St. Narcissus was already very old when he was placed at the head of the church of Jerusalem. Eusebius says that the Christians there preserved in his time the remembrance of several miracles which God had wrought by this bishop, as when on one Easter-eve the deacons were unprovided with oil for the lamps in the church, Narcissus sent for water, offered prayer over it, and then bade them pour it into the lamps. They did so, and it was immediately converted into oil. The veneration of good men for this holy bishop could not shelter him from the malice of the wicked, and some, disliking his severity in the observance of discipline, laid to his charge a certain crime, which Eusebius does not specify.
They confirmed their calumny by fearful omprecations on themselves, but their accusation did not find credit. However, St. Narcissus made it an excuse for leaving Jerusalem and spending some time alone, as had long been his wish. He spent several years undiscovered in his solitude and, that his church might not remain destitute of a pastor, the neighbouring bishops placed in it Dius, and after him Germanicus, who was succeeded by Gordius. Whilst this last held the see, Narcissus appeared again like one from the dead. The faithful, delighted at the recovery of their pastor, induced him to resume the administration of the diocese. He acquiesced, but, under the weight of extreme old age, made St. Alexander his coadjutor. In a letter St. Alexander wrote soon after the year 212 he refers to St. Narcissus as being then 116 years old.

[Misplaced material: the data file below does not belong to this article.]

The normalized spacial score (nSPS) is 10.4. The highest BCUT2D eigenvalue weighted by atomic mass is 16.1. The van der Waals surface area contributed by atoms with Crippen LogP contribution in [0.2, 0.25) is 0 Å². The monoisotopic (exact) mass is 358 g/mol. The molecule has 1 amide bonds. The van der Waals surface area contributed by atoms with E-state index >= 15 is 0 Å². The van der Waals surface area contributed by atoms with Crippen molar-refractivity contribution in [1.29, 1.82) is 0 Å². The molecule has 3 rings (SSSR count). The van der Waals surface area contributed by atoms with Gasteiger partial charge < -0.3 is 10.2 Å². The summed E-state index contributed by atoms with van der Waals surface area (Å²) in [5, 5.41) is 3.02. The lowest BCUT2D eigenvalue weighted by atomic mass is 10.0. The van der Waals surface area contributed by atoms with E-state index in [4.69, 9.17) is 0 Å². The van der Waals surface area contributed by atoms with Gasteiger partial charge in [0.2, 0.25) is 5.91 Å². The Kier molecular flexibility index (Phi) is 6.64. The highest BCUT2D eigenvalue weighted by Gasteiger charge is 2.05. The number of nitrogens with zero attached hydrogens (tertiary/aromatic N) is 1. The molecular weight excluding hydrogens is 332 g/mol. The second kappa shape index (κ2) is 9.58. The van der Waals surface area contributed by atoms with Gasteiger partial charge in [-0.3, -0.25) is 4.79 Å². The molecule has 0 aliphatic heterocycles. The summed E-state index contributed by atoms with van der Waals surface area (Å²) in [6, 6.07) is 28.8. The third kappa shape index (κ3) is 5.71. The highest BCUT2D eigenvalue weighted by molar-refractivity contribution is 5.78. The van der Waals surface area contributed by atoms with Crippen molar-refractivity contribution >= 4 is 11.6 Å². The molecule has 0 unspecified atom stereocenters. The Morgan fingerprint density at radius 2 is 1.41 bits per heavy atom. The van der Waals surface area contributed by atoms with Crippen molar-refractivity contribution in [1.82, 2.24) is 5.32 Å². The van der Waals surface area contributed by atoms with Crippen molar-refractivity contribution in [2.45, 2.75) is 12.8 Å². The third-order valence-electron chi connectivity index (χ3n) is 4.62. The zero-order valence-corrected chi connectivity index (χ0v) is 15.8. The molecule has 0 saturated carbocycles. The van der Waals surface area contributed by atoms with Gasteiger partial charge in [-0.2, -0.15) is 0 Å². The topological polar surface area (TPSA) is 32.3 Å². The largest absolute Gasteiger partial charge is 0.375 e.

The Bollandists in the Acta Sanctorum, October, vol. xii, have brought together from Eusebius and other sources all that is known, or likely to be known, about St. Narcissus of Jerusalem.
Butler's Lives of The Saints, Herbert J. Thurston, S.J. and Donald Attwater
Nihil Obstat: PATRICIVS MORRIS, S.T.D., L.S.S., CENSOR DEPVTATVS.
Imprimatur: E. MORROGH BERNARD, VICARIVS GENERALIS
WESTMONASTERII: DIE XXIII FEBRVARII MCMLIII